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Why no summer? Will it end?

Lower than normal pressures (in blue) and higher (in green) correspond to where temperatures are below and above normal.
National Weather Service, 7-15-11
Lower than normal pressures (in blue) and higher (in green) correspond to where temperatures are below and above normal.

Grouchy Northwesterners are starting to call this 'The year of no summer.' While we may be secretly glad to miss the heat wave that’s punishing the Midwest, we're wondering why we’re stuck with clouds … and when will it end?

When I talked to experts, the first thing they told me: It is no coincidence.

The record heat in the Midwest and the cool temps along the west coast – those are related. There’s a ridge of high pressure in the atmosphere along with a low pressure trough, and they're stuck in place, keeping the current weather pattern.

In fact, the pattern has been in place for six months, says Cliff Mass, professor of atmospheric sciences at the University of Washington.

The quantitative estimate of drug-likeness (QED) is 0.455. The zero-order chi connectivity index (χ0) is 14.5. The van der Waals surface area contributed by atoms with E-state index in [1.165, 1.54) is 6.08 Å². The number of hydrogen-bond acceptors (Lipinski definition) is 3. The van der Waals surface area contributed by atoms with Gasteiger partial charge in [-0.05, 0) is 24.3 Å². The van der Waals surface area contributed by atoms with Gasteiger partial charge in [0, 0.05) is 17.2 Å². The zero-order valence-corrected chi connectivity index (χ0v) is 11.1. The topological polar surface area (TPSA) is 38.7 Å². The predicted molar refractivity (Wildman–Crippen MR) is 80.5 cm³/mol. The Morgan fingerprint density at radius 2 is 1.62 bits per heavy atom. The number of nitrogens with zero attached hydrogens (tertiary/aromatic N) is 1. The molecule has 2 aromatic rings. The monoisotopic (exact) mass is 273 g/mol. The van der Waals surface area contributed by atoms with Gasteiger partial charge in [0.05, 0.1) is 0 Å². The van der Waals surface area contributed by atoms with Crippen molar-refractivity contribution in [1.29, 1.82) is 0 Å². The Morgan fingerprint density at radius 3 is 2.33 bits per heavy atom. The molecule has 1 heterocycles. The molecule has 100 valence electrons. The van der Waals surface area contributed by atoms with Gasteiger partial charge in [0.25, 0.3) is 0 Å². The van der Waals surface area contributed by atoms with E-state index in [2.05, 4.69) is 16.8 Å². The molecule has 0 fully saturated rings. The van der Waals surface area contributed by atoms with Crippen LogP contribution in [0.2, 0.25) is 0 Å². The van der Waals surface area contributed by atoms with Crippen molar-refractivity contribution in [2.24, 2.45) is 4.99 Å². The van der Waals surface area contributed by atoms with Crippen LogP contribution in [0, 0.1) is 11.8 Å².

"Originally the explanation was La Nina, but La Nina is gone now. It’s really weakened. So something else is keeping this in place, and I don’t think any of us knows why that is."

The low pressure zone in the skies off the west coast is keeping it cloudy. For nearly two weeks, since July 7th,  high temperatures at Seatac have been a bit below average, which would normally be about 75 degrees this time of year.

And, as Mass reminds us, the next few weeks should be the hottest and driest part of summer.

"That’s what makes people so upset, we’re going into the dry period. They know it. And we keep on getting these clouds and precipitation."

When will it get hot?

Mass says forecasts are only accurate for about a week into the future. While the high/low pressure pattern's not changing soon, it could happen next week. 

In fact, there’s a glimmer of hope from one of the longer-range computer models at the National Weather Service. It says the Northwest could get "normal" summer weather – with highs near 80 – at the end of next week.

Keith Seinfeld is a former KNKX/KPLU reporter who covered health, science and the environment over his 17 years with the station. He also served as assistant news director. Prior to KLPU, he was a staff reporter at The Seattle Times and The News Tribune in Tacoma and a freelance writer-producer. His work has been honored by the American Association for the Advancement of Science (AAAS) and the Knight Science Journalism Fellowships at Massachusetts Institute of Technology.